When Sandra Bland died a few months ago, we all said, “We know she didn’t commit suicide.” Black women don’t hang themselves just a few miles away from fulfilling their dreams. But a few weeks ago, I had a brief chat with one of the young Black women activists who has been taking over the streets and getting arrested in the name of justice. She spoke to me of the stress of her first arrest, of the feelings of disempowerment at having the state be in control of your body, of the feelings of disorientation and lack of concept of time in a jail cell, of the feelings of hopelessness such conditions induce.

I believe that Sandra Bland died from structural lack of care and active malice by those charged with her protection. Maybe no one smothered the life out of her as they did to Eric Garner. But the state stole something from her. Hope. Possibility. Safety. Maybe even her life.

We don’t know because transparency is not a word that attaches to our current system of justice. Like Chicago, the Waller County Sheriff’s Department has refused to be open or forthcoming about their practices. Because grand jury proceedings are secret, we have no idea what happened to Sandra Bland. And if Waller County has their way, we never will.

The coverup in Chicago should teach us that no police department in America is worthy of trust, or of the benefit of the doubt. Sandra Bland’s death is just one more worm at the rotten core of the theology of one bad apple. It is a theology and not merely an ideology because Americans have been taught to treat the state like a god, to equate its many acts of evil against Americans of color with the greater good of a plan that none of us asked to be a part of.

It is amazing how much U.S. politics sound like the white supremacist God of American evangelicalism. It is amazing how comfortable we are nailing innocent bodies to the cross of the unjust American imperialist justice system.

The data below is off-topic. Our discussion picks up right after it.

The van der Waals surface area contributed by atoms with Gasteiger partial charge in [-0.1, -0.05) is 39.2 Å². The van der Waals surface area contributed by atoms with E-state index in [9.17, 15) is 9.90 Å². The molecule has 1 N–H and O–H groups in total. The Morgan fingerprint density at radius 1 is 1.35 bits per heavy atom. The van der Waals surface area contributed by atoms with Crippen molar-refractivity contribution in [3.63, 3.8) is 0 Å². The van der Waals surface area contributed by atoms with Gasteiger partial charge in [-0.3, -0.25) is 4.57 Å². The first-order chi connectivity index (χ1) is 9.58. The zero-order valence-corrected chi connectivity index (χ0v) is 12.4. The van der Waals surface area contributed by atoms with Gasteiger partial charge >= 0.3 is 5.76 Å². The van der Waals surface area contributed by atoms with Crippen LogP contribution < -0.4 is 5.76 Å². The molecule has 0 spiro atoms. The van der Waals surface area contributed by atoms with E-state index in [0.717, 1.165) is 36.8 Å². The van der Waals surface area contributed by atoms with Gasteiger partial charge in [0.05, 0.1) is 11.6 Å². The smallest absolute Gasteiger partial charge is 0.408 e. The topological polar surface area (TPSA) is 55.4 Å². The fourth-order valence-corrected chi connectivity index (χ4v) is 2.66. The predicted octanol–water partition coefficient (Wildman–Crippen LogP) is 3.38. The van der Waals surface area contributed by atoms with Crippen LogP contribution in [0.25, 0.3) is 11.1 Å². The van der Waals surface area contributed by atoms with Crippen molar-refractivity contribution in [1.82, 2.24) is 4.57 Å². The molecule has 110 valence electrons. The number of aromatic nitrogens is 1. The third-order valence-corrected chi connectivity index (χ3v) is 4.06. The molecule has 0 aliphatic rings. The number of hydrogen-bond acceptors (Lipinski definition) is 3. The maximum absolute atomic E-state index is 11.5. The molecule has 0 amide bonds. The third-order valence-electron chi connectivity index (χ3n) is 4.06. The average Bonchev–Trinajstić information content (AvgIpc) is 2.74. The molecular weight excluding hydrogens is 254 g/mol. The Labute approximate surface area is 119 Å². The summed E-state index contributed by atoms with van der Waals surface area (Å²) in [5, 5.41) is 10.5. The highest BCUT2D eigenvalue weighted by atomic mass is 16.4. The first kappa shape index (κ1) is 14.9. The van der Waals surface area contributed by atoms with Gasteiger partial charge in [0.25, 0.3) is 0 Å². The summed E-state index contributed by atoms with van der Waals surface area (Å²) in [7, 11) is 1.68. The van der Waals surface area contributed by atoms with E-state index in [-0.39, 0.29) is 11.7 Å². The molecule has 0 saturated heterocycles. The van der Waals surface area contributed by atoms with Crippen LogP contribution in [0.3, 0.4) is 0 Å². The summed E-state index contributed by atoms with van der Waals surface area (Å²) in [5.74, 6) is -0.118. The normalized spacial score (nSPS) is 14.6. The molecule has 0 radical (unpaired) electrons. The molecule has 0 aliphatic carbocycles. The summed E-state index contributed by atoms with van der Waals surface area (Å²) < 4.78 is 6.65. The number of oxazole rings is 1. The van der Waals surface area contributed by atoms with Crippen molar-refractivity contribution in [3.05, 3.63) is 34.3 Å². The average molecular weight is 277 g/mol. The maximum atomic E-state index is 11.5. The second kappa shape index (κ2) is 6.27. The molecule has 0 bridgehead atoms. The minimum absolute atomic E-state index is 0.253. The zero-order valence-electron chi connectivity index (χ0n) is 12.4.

Like Sandra Bland, I am a Christian. But my Christianity demands a critical dissent from the kinds of state violence that killed Sandra and led to the Crucifixion of the God I choose to worship. On a recent Sunday, I posted to my personal Facebook page that what I love about the Christmas season is the opportunity to reflect on Jesus’ life. Evangelical Christianity is far too concerned with dragging Jesus to the Cross, nailing him there for a violent and spectacular death at the hands of the state and reveling in how our redemption comes from this act of violence.

This is the Christian narrative. But to the extent that African-American Christians like Sandra Bland and I subscribe to this narrative, we must dissent from its inevitability. Jesus was nailed to a Cross so others wouldn’t have to be. This is what the preacher says each Sunday.

Yet we sit by and watch Eric Garner and Michael Brown and Laquan McDonald be nailed to the fiery cross of state power. We stand at the cross in protest, confronting the inevitability of it all.

So back on my drive, I exhale, attempt to find equilibrium, attempt to (badly) sing my way through all the emotional residue of state violence, on my way to joy.

In this season, where we have been confronted with so much death, I charged my Christian friends to think about how we should live. I asked them to spend time celebrating Jesus’ revolutionary, radical, healing, gorgeous life. Perhaps if we learn to really appreciate Black lives, we wouldn’t see Black death at the hands of the state as an inevitably. Perhaps one cross would be enough.

Sandra Bland didn’t make it. But she lived. She fought. For a new chapter. For possibility. For dreams. And in her name, so should we.

By Brittney Cooper

Brittney Cooper is a contributing writer at Salon, and teaches Women's and Gender Studies and Africana Studies at Rutgers. Follow her on Twitter at @professorcrunk.

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Aol_on Police Abuse Police Violence Racism Sandra Bland White Supremacy